The New York Times had a major adventure in fantasy land when it ran a front page article asserting that the problem with the health care exchanges under the Affordable Care Act is that the penalties have not been large enough to coerce people into getting health care insurance. The begins by telling readers:
"The architects of the Affordable Care Act thought they had a blunt instrument to force people — even young and healthy ones — to buy insurance through the law’s online marketplaces: a tax penalty for those who remain uninsured.
"It has not worked all that well, and that is at least partly to blame for soaring premiums next year on some of the health law’s insurance exchanges."
The piece then explains that many people are opting not to buy insurance and instead pay the penalty.
The problem with this line of argument for fans of reality is that the number of uninsured has actually fallen by more than had been projected at the time the law was passed. This is in spite of the fact that many states were allowed to opt out of the Medicare expansion by a 2012 Supreme Court decision making expansion optional. (It was mandatory in the law passed by Congress.)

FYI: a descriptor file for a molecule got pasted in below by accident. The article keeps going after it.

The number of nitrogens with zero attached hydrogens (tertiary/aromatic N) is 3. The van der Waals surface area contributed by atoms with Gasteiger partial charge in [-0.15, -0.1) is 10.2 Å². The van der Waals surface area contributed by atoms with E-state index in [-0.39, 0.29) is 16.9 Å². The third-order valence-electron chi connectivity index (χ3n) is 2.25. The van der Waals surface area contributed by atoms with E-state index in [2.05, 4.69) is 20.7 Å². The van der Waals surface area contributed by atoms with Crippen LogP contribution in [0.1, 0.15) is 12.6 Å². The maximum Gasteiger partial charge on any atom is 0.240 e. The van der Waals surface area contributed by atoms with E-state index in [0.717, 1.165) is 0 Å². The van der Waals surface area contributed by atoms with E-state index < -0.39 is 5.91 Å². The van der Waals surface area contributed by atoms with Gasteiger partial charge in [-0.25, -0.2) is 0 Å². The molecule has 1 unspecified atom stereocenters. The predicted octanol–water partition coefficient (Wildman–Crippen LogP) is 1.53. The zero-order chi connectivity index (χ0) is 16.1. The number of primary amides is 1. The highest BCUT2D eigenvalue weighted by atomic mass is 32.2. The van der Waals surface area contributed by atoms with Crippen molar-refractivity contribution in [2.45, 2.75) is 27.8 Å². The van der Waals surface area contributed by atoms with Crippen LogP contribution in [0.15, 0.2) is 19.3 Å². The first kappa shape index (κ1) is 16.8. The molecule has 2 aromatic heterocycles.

It is not difficult to find the evidence that the number of uninsured has fallen more than projected. In March of 2012, the Congressional Budget Office and the Joint Tax Committee projected that there would be 32 million uninsured non-elderly people in 2015. Estimates from the Kaiser Family Foundation put the actual number at just under 29 million. In other words, three million more people were getting insured as of last year (our most recent data) than had been projected before most of the ACA took effect.
So, if more people are getting insured than had been expected, how could the penalties have been a failure? I leave that one for the folks at the NYT responsible for this front page story.
I will add one other item in this story worth correcting. The piece includes a quote from Joseph J. Thorndike, the director of the tax history project at Tax Analysts, telling readers:
“If it [the mandate] were effective, we would have higher enrollment, and the population buying policies in the insurance exchange would be healthier and younger."
While we do care whether the people in the exchanges are healthy, it doesn't matter if they are young. In fact, healthy older people are far more profitable to insurers than healthy young people since their premiums are on average three times as high. There is a slight skewing against the young in the structure of premiums, but this has little consequence for the costs of the system.
As a practical matter, the people signing up on the exchanges are probably somewhat less healthy than had been expected, but this is largely because more people are getting insurance through employers than had been expected. The people who get insurance through their employers are more healthy than the population as a whole, since for the most part they are healthy enough to be working full-time jobs.